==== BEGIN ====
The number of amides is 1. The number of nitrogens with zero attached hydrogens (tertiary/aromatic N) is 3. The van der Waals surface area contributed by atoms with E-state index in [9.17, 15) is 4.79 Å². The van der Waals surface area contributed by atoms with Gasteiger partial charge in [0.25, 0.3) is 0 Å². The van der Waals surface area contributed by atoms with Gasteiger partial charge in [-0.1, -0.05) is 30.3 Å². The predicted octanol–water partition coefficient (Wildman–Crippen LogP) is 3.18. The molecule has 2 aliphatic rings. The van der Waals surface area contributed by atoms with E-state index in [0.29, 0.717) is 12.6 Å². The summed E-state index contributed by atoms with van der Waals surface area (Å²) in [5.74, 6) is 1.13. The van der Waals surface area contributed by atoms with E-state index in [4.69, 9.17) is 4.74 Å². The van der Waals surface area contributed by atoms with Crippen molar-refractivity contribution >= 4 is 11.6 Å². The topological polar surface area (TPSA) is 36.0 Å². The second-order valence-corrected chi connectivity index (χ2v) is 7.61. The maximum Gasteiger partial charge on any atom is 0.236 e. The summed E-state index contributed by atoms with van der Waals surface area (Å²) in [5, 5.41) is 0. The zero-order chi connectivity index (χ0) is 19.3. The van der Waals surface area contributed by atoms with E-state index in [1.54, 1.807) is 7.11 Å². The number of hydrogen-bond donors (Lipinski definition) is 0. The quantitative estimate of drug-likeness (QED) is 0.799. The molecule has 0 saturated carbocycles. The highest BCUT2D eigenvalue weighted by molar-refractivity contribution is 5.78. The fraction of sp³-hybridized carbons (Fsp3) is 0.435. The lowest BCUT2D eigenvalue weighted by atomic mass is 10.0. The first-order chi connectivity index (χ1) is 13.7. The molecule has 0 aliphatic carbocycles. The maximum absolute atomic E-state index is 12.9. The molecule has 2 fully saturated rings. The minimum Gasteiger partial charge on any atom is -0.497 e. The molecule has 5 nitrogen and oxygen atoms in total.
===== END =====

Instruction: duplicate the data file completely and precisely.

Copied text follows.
The number of amides is 1. The number of nitrogens with zero attached hydrogens (tertiary/aromatic N) is 3. The van der Waals surface area contributed by atoms with E-state index in [9.17, 15) is 4.79 Å². The van der Waals surface area contributed by atoms with Gasteiger partial charge in [0.25, 0.3) is 0 Å². The van der Waals surface area contributed by atoms with Gasteiger partial charge in [-0.1, -0.05) is 30.3 Å². The predicted octanol–water partition coefficient (Wildman–Crippen LogP) is 3.18. The molecule has 2 aliphatic rings. The van der Waals surface area contributed by atoms with E-state index in [0.29, 0.717) is 12.6 Å². The summed E-state index contributed by atoms with van der Waals surface area (Å²) in [5.74, 6) is 1.13. The van der Waals surface area contributed by atoms with E-state index in [4.69, 9.17) is 4.74 Å². The van der Waals surface area contributed by atoms with Crippen molar-refractivity contribution >= 4 is 11.6 Å². The topological polar surface area (TPSA) is 36.0 Å². The second-order valence-corrected chi connectivity index (χ2v) is 7.61. The maximum Gasteiger partial charge on any atom is 0.236 e. The summed E-state index contributed by atoms with van der Waals surface area (Å²) in [5, 5.41) is 0. The zero-order chi connectivity index (χ0) is 19.3. The van der Waals surface area contributed by atoms with E-state index in [1.54, 1.807) is 7.11 Å². The number of hydrogen-bond donors (Lipinski definition) is 0. The quantitative estimate of drug-likeness (QED) is 0.799. The molecule has 0 saturated carbocycles. The highest BCUT2D eigenvalue weighted by molar-refractivity contribution is 5.78. The fraction of sp³-hybridized carbons (Fsp3) is 0.435. The lowest BCUT2D eigenvalue weighted by atomic mass is 10.0. The first-order chi connectivity index (χ1) is 13.7. The molecule has 0 aliphatic carbocycles. The maximum absolute atomic E-state index is 12.9. The molecule has 2 fully saturated rings. The minimum Gasteiger partial charge on any atom is -0.497 e. The molecule has 5 nitrogen and oxygen atoms in total.